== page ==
I get a fair amount of referrals from people in my network. I am trying to be better about building my email list and marketing that way because obviously you’re more in control of that. I still do, when needed, I go poke around on Problogger, AWAI, Direct Response, JobScore, Upwork. I may spend an hour on Upwork and poke around and see if anything looks interesting with clients in my space or sometimes I just email. I have a spreadsheet of SaaS companies and so I’ll just pick a few of them and reach out to whoever is in charge of their content and see if they need help with anything. I just try to stay busy. I don’t think I’ve nailed the perfect mix of; pull these three levers with marketing and this many clients come out, I’m still working on that, but I know to stay busy. You have to contact people. You maybe get rejected a little bit, but let them know that, “I offer this, this is how I can help you” and just stay out there and stay moving.
That spreadsheet that you’re talking about, that prospect list, that’s honestly the make or break of your marketing. How do you get companies on there? How do you decide you have enough? Or how do you decide to work them again? What goes on there?
So the funny story about the spreadsheet is, I was working with a VA for a while and she was great. And so I actually did the lazy route of, this is what I’m trying to do, can you do it? And I hate Excel anyway. That’s another thing, Google sheets, whichever one, they freak me out. I like Microsoft word, Google docs, let me do the words. I don’t want to mess with that. But anyways, she made me this spreadsheet and it was the [inaudible 18:08]is a list of SaaS companies so put all 250 of them on there and then I think she went back two or three years. So it’s two or three years of who was on that list.
And then there was this software conference that happens in Philly every year. So, I just had her go on last year’s page and all the sponsors and everybody that presented. It ended up just being this massive spreadsheet of software companies and she would little by little go in and fill in where she could find it, the name of the marketing director or content marketing manager; name, email, social handles, if she could find them and then I would just work through this list. But by the time I get around to some of them, they’ve moved on to other roles. So now you have two leads because they went somewhere to do the same thing and then they were replaced by somebody else. Even when it gets outdated, it still gives me a starting point. You don’t have to say, “what am I going to do this week? How am I going to market my business?” You have some kind of starting point.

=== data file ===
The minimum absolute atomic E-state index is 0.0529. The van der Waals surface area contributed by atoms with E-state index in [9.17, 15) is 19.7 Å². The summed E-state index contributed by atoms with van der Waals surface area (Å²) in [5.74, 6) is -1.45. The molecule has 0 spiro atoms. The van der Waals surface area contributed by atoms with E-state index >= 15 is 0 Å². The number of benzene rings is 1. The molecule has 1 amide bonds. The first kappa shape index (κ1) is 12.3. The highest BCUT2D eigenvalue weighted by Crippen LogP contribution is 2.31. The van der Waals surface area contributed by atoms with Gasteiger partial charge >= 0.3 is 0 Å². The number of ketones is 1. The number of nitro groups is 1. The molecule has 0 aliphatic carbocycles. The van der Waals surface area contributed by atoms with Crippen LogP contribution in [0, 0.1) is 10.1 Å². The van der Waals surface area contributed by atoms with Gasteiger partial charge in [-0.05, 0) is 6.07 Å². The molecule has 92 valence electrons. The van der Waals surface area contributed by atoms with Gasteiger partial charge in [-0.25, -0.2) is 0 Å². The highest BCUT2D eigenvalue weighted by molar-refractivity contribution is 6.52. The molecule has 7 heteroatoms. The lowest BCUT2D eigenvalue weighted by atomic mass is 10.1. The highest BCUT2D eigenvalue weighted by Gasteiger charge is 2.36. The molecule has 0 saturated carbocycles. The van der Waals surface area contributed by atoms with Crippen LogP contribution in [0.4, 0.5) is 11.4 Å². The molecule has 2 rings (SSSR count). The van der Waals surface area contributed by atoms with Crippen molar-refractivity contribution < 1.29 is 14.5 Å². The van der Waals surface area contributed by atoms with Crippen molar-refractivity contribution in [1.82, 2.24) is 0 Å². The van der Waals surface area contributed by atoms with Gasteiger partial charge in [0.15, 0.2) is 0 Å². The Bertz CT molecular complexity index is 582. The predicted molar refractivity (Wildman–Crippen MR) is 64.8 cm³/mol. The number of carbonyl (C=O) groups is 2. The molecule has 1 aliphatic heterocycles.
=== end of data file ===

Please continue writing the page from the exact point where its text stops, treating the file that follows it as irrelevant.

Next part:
So the VA thing worked out for you?
It did because that was something I was never going to get around to. Like I said, I don’t like manipulating spreadsheets. And so that, and doing the research after all day of already trying to market and then doing client work, that was the thing that kept getting put on the back burner. But once it was done, it’s like, okay, I just have to open it and then email these people and so, that’s not hard.
It’s like such a good indication like this is one of those things to like…that’s a reason to outsource something. You see something that you’re just putting off and not doing, that’s probably a good sign that maybe you should consider outsourcing it or automating it somehow.
Sure. And I think how it worked out for me, you have to be very specific what you want. It wasn’t like I said, go find me some companies I can do content marketing for because, how would she know? I had an idea, if I use these lists, they’ll be companies with a certain funding status or of a certain size and they’ll have budgets so she had a clear idea of what to look for.
That’s something I need to get into too. Overall, what would you say is the biggest challenge you’ve faced in your freelance work?
Probably putting all the pieces together. Because, there’s freelance and there’s the thing you do. If it’s in my case, in your case, writing, but then there’s running a successful service business and all the components that come with that. You can be a kickass writer and if you don’t know how to collect on invoices or if you can’t sell yourself, you’re going to struggle to earn what you want. And so, I think my biggest challenge was realizing that you can’t just excel at that freelance part, you have to handle every aspect where like, compared to employment, where you have somebody handling payroll, benefits, scheduling, lead gen, sales and you just do your thing. You could just write, sit in your cubicle and write. When you’re freelancing, you have to wear all those hats. So I think that was the challenging part of maybe developing the systems and learning new skills so that I could run my business.
What did you do to develop that? Because that’s why I think most freelancers struggle because most of us are new to business. Even me, I went to business school, but I was new to being a one-person business. It’s very different.